Seven Gifts State Politicians Could Give Us
WisTax leader suggests seven ways to reduce partisanship and improve how we're governed.
On “slow” news days during this time of year, journalists sometimes resort to suggesting tongue-in-cheek gifts for public officials. Here, the practice is turned on its ear, and state politicians are offered simple gift-giving ideas.
Safeguarding the process
The first two gifts relate to lawmaking. In recent decades, legislative majorities regardless of party have occasionally rammed through controversial legislation, including tax increases, in a day or two without a public hearing.
Requiring that every bill scheduled for floor action have at least two hours of hearings followed by a one-week waiting period would help mitigate such lawmaking mischief. This practice could be even more valuable when the legislature’s Joint Committee on Finance is finalizing the state budget. JCF could be required to observe a three-day period between introduction of amendments and final committee approval of the budget.
Two additional gifts touch on access to elected officials, long in decline in both Washington and Madison. The days of regular press conferences open to all questions are largely past. This and succeeding governors could reverse the trend by creating a new tradition: a first-Wednesday-of-the-month Capitol press conference.
In a twist on British tradition, the two houses of the legislature could each host the governor for a similar mid-year, 90-minute “Question Time.” A month in advance, members would submit questions to bipartisan leadership that would then select up to 10 questions and forward them to the governor. At Question Time, inquiries would be selected in random order and answered by the governor.
Three more gifts address growing incivility, partisan polarization and personal attack in state politics. This division is represented in how lawmakers are seated, all caucus members together, one party on the right, one on the left. To make matters worse, party leaders are said to discourage social contact with colleagues across the aisle.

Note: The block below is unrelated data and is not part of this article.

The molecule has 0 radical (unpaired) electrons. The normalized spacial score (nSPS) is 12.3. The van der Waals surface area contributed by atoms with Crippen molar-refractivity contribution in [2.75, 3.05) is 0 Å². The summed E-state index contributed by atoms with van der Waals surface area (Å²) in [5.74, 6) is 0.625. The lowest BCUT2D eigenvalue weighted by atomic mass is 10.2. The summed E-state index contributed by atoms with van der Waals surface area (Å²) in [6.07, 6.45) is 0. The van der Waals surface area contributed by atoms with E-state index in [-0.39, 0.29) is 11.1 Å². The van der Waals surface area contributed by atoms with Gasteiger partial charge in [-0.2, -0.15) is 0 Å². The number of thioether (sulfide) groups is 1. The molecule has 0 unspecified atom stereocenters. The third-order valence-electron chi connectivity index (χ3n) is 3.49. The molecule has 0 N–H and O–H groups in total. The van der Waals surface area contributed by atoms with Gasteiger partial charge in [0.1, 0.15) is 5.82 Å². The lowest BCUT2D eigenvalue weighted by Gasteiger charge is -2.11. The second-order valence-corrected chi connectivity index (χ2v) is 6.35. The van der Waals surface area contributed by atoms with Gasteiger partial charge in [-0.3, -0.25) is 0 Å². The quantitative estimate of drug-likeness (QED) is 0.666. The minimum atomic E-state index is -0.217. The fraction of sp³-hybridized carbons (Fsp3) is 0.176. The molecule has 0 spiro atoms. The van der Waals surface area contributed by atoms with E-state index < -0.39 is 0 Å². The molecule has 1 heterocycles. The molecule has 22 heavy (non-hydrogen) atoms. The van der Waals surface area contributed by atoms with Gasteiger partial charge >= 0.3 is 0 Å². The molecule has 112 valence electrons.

A small, symbolic change would mix Democrats and Republicans on the floor. Whether seating is by random assignment, district, geography, or name, this would promote sociability and cooperation. The same approach could be extended to Capitol office assignments where party segregation also occurs. An added benefit would be cost savings from reducing biennial office moves.
In a similar spirit, the senior state senator in each Congressional district could host a semi-annual brown-bag or potluck lunch for all senators and representatives in the region. With an average of about 17 state legislators per U.S. House district, meetings would be small enough to promote dialogue and understanding.
Promoting fiscal health
So far, these gifts could be delivered tomorrow. A more ambitious one recognizes that both parties have compromised state fiscal health by enacting budgets without the adequate reserves needed to protect Wisconsin from unavoidable recessions. In the past, when the economy has dipped, deficits, tax hikes, and spending cuts have been the unnecessary result.
Given the inability of elected officials to follow statutes meant to prevent such problems, it appears that responsible budgeting can only be achieved by constitutional amendment. One approach, adapted from Iowa, would allow Wisconsin to spend only 97% of estimated biennial revenues. If the legislature passed the amendment in 2016 and again in 2017, and voters quickly approved, it could be law before the next gubernatorial election.
So, there you have it: Seven little gifts from politicians to the people, none controversial, that could be implemented quickly and in bipartisan fashion. With these in place, state leaders could work to gain approval of the eighth, a long overdue plan to promote state fiscal responsibility before 2018.